Do you know what bourbon is and how it varies from other whiskeys? And do you know where the best place is to base yourself to visit Kentucky bourbon distilleries? And which bourbon distilleries to visit? Come along and enjoy a fabulous day or two in the Bluegrass State, touring some fantastic Kentucky bourbon distilleries.
Many of the Kentucky Bourbon distilleries offer tours, where you not only learn about the process but also the rather volatile history of this world-famous spirit.
What is Bourbon?
“All Bourbon is Whiskey but Not All Whiskey is Bourbon” and other facts:
To qualify as bourbon, the following rules apply:
- it must be made in the United States;
- it must be aged in a new, oak, charred barrel;
- it must be made with at least 51% corn (barley and rye are the other grains generally used);
- it must be distilled at less than 160 proof (80% alcohol by volume);
- it must go into the barrel at lower than 125 proof (62.5% alcohol by volume); and
- no artificial colorings or flavorings added.
Water in Kentucky is naturally, limestone-filtered meaning it is low in iron, very good for making bourbon. The distilled liquid is a clear color when it goes into the barrel (moonshine). The charring of the barrels and the aging produces the color, makes the spirit smoother as it matures and adds flavor. Think vanilla, caramel and smoky wood.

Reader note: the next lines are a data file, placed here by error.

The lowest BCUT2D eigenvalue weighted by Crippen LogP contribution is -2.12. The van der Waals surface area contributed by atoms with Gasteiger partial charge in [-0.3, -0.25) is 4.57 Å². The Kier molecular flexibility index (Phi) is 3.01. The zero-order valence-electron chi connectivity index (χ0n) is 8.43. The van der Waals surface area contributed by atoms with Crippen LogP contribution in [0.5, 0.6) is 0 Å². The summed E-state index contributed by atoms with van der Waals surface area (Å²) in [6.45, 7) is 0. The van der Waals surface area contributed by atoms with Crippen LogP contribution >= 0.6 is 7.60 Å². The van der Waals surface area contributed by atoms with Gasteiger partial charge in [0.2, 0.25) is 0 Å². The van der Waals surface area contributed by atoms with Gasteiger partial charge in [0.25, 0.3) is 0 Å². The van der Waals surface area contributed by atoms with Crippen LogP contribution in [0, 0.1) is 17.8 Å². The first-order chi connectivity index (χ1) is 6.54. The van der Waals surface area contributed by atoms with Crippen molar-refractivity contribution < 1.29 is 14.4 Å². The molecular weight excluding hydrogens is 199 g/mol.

Barrels age in wooden rackhouses (warehouses) for at least 2 years (before being allowed to be called “straight bourbon”). Most Kentucky Bourbon distilleries age the spirit much longer than that.
The rackhouses rely on the natural rhythms of the seasons to age the spirit. The barrels naturally expand in summer and contract in winter. This forces the spirit into and out of the oak wood, imparting great flavor and color over the years.
And a few useful facts that might help in Trivial Pursuit:
- Is it spelled whiskey or whisky? In the US, it is called whiskey, as it is in Ireland. But in other whisky-producing nations like Canada, Scotland, Japan and Australia (Tasmania) it is spelt without the ‘e’.
- There are more barrels of whiskey (6.5-7 million barrels) in Kentucky than there are people (4.5 million people).
- Tennessee Whisky is different from bourbon as it must be made in Tennessee and uses the Lincoln County Process (involving a maple charcoal filtration).
- Rye whisky is different again containing a minimum of 51% rye grain and has a spicy flavor.
- You won’t be able to taste unless you are 21, the legal, drinking age in the US.
- When tasting any whiskey, start neat (straight out of the bottle) and after your first taste add a drop or 2 of water to open up the whiskey. The water mellows out the taste. Some people use a small ice cube.